Norfolk is one of the few counties in Britain where the night sky is still comparatively dark. Elsewhere in the south east light pollution has increased over the last half century brought on by urban development. Sky glow from cities and towns prevents a large proportion of the population from getting a clear view of the night sky, and seeing the full wonder of the stars.
Development continues in all parts of the country and as astronomers in Norfolk we have a responsibility to protect our night time environment against new sources of light pollution. This is partially a matter of education, but it is also necessary to monitor the situation to detect and combat new threats.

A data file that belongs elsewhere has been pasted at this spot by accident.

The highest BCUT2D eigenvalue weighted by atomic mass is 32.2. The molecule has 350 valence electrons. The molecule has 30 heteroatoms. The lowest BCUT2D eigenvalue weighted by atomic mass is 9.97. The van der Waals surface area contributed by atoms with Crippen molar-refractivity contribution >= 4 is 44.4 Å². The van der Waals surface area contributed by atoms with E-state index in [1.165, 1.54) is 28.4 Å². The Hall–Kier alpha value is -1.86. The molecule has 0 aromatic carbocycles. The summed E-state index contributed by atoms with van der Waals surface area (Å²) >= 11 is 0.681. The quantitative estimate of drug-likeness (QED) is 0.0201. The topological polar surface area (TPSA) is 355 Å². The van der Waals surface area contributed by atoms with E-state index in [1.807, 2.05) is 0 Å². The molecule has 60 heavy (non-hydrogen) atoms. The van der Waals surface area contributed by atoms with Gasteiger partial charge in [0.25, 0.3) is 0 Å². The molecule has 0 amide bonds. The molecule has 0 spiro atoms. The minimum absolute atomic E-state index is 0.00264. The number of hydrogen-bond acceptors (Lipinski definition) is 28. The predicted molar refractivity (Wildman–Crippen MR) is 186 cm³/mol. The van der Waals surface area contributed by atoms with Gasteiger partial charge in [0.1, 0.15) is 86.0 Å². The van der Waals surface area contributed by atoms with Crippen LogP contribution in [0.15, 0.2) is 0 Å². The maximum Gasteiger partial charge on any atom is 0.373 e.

Leading this project in the UK for many years is the BAA Campaign for Dark Skies (CfDS), now known as The Commission for Dark Skies. Locally NNAS decided to get actively involved. We have undertaken to survey large areas of north Norfolk with specialist equipment in order to map the existing brightness of the night sky.
Early 2010 the North Norfolk Astronomy Society acquired sensitive light meters and photographic equipment to begin a night sky survey, and a large number of readings were taken from a different locations across the region. Phase two of the project began in earnest in the autumn 2010 and a detailed survey was completed by spring 2011. Results are published in a report.